Today’s cutting-edge car designs focus on things like electric power, and semi-autonomous driving. But look back a few decades and you’ll find Detroit struggling to reach a different set of aspirations. This is the 1984-1986 Chrysler Laser, a car tasked with the lofty goal of being... a somewhat practical sporty coupe.

I don’t think it’s a stretch to say that the Chrysler Laser is a forgotten car. It doesn’t even have its own english Wikipedia page. It’s just a subcategory under its twin brother, the Dodge Daytona.

Brochure: Chrysler

And that makes sense. We understand that Dodge is the sporty one in the Mopar world, and these vehicles were marketed as sports cars. Two-door design. Racy vents and louvers and wings. An aero-friendly rear hatchback. That would be enough for Dodge now, which is the one that gets the Challenger and all of its Demonic incarnations.

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Photo Credit: Chrysler

But back in the ’80s Chrysler was somewhat desperate.

It had spent its time in the 1970s, responding to the oil crises of ’73 and ’79, uh, hanging out? Making fondue? Whatever. Once the ’80s rolled around, it did come out with a genuine import-fighter car. But like, one car. It only really had money to make one basic automotive skeleton, known as the K-Car, and spent the rest of the decade making various versions of it.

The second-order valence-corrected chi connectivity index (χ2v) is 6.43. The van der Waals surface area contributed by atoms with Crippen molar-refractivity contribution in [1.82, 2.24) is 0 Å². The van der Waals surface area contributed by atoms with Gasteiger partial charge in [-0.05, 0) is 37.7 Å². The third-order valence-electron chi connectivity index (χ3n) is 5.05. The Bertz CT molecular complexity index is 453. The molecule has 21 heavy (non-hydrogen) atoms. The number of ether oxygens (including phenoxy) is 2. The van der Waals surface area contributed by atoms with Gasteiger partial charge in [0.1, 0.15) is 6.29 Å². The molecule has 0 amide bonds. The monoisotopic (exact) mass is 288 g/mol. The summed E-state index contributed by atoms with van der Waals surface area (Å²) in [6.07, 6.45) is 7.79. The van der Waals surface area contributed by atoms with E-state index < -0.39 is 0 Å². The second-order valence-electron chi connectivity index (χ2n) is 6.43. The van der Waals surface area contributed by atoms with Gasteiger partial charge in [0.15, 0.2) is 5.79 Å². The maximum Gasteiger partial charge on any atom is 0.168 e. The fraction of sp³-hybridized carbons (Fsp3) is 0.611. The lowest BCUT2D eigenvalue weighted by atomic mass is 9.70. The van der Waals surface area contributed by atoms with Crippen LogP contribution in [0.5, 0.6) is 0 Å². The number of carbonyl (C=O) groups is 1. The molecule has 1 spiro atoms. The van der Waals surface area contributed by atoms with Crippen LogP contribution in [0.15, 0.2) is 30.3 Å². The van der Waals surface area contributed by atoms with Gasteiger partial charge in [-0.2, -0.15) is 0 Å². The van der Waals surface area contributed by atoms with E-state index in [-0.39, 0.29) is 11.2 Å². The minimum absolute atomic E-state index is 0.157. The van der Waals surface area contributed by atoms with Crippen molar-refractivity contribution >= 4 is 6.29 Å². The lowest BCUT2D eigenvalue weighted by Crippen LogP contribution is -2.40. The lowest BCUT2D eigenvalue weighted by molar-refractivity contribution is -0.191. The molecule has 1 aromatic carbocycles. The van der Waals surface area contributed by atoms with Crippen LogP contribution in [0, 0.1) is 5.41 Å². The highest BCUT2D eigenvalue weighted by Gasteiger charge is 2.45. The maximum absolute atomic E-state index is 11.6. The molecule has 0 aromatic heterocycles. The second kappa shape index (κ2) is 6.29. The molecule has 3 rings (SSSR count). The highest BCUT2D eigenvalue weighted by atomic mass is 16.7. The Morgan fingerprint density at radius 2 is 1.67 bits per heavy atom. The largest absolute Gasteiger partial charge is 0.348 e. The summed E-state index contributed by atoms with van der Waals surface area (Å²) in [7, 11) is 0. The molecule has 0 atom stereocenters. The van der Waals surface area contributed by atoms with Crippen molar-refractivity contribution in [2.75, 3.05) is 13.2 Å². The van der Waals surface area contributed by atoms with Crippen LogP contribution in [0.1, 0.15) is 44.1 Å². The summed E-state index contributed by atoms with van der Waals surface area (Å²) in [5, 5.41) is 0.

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The first cars of 1981 were dowdy sedans, but we got limos, convertibles, minivans, and in 1984, sports cars in the form of the Dodge Daytona and its twin the Chrysler Laser, basically different only in the badges put on at the factory.

This Laser is not to be confused with the similar-looking Chrysler Conquest that replaced it, by the way, which was a rebadged Mitsubishi Starion. Or the Plymouth Laser that came after that, which was a rebadged Mitsubishi Eclipse.

Photo Credit: Chrysler

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Front-wheel drive, with a digital dash, manual transmission, and quintessentially ’80s styling, you could get these with Chrysler’s 2.2-liter turbo four, putting out initially around 140-odd horsepower and pulling about 2,600 pounds.

But it wasn’t as muscly as something like a Camaro, nor was it as daring as something like a Toyota Celica Supra or a 300ZX. The Laser didn’t really make sense.

Photo Credit: Chrysler

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But I’m a big dummy and I have a personal connection to these cars and I love them. Watch today’s episode of Know This Car at the top of the post and bask in the ultimate forgotten ’80s hero. Or, you know, not quite a hero.